Light Sockets

Another serious issue is putting new LED lamps in old, damaged light sockets. Older, cracked, broken, corroded keyless sockets are causing multiple problems on poultry farms today. Corrosion in keyless sockets results in added resistance in the circuit and can quickly cause premature bulb failures. Other problems include poor dimming capability at low levels, excessive light depreciation, and intermittent flickering. Growers often assume that if the lamp is not performing properly, it is defective, and they will replace it under warranty. However, thousands of LED lamps that have been replaced under warranty have turned out to be fine when sent back to manufacturers. In many cases, the problem was not the lamp but the conditions the lamp was exposed to.

LEDs have outstanding energy saving capabilities, but they must be taken care of to achieve the maximum benefits. Anyone considering switching from incandescent or fluorescent lamps to LEDs should consider upgrading to nickel-brass screw-shell sockets and replacing their old TRIAC light dimmer with a dimmer specifically designed to handle LEDs. Also, make sure that the light dimmer has its own dedicated neutral running to it. The neutral should be directly from the power panel box and should not be a common neutral associated with any other equipment.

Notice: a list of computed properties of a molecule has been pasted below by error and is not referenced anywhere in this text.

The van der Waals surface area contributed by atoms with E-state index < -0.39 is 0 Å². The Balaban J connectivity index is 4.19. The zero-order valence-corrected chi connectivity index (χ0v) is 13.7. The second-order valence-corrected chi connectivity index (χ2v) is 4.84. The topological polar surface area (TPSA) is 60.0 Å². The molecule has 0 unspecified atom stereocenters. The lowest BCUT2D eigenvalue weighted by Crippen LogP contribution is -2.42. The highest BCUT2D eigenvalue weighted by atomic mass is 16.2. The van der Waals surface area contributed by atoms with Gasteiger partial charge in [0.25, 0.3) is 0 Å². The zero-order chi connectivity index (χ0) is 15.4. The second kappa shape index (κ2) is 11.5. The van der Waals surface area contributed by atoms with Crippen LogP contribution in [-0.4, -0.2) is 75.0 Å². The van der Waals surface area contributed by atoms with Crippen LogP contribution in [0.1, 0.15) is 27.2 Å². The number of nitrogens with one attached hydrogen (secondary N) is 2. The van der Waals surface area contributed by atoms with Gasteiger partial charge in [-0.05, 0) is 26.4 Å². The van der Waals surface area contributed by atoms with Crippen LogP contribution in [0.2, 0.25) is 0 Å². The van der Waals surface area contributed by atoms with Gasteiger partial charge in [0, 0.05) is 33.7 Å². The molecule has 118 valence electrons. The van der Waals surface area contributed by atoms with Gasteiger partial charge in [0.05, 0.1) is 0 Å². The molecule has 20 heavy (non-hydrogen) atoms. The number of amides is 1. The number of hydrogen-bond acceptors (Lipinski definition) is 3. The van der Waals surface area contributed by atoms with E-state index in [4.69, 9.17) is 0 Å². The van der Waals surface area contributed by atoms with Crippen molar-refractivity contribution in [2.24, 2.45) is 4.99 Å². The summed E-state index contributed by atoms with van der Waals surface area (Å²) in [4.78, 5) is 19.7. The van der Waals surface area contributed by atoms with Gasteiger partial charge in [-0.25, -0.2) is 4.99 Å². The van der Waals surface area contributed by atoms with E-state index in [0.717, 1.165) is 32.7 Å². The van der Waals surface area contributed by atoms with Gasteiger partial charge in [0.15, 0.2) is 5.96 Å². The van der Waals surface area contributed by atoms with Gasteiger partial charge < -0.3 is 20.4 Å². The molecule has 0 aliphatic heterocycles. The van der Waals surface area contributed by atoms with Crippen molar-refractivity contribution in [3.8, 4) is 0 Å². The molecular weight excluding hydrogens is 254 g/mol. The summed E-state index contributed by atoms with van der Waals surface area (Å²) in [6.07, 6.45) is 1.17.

LED lamps are a high-tech tool with much to offer the poultry industry. However, we now know that they need a strong supporting cast around them that includes proper wiring, good light sockets, and a light dimmer capable of handling sophisticated LED technology. We know much more today than we did 5 years ago about LED lighting, and the most important lesson is that it’s not as simple as just changing out the lamps like we once did.

What Now?

The relationship between LED lamps and TRIAC dimmers is problematic at best. No one wants to spend additional money unless absolutely necessary, but every grower must stay competitive. It is clear that a successful lighting program is more than just the lamps, photoperiod, and foot-candle level. All aspects of the system must work together to be successful—the wiring, the dimmer, the controller, the lamps, and the sockets.

Monitor light levels inside the chicken house. Lumen depreciation is a fact of life. LEDs that are 5 years old are not as bright as they were when new. Proper light levels are critical to flock performance and welfare practices that are a huge consumer concern today.

LEDs outlast everything else on the market today in terms of longevity. However, they will not last forever. They may not burn out, but, at some point, lumen depreciation will require their replacement. That point may be 6 or 8 years down the road, but they will need to be replaced.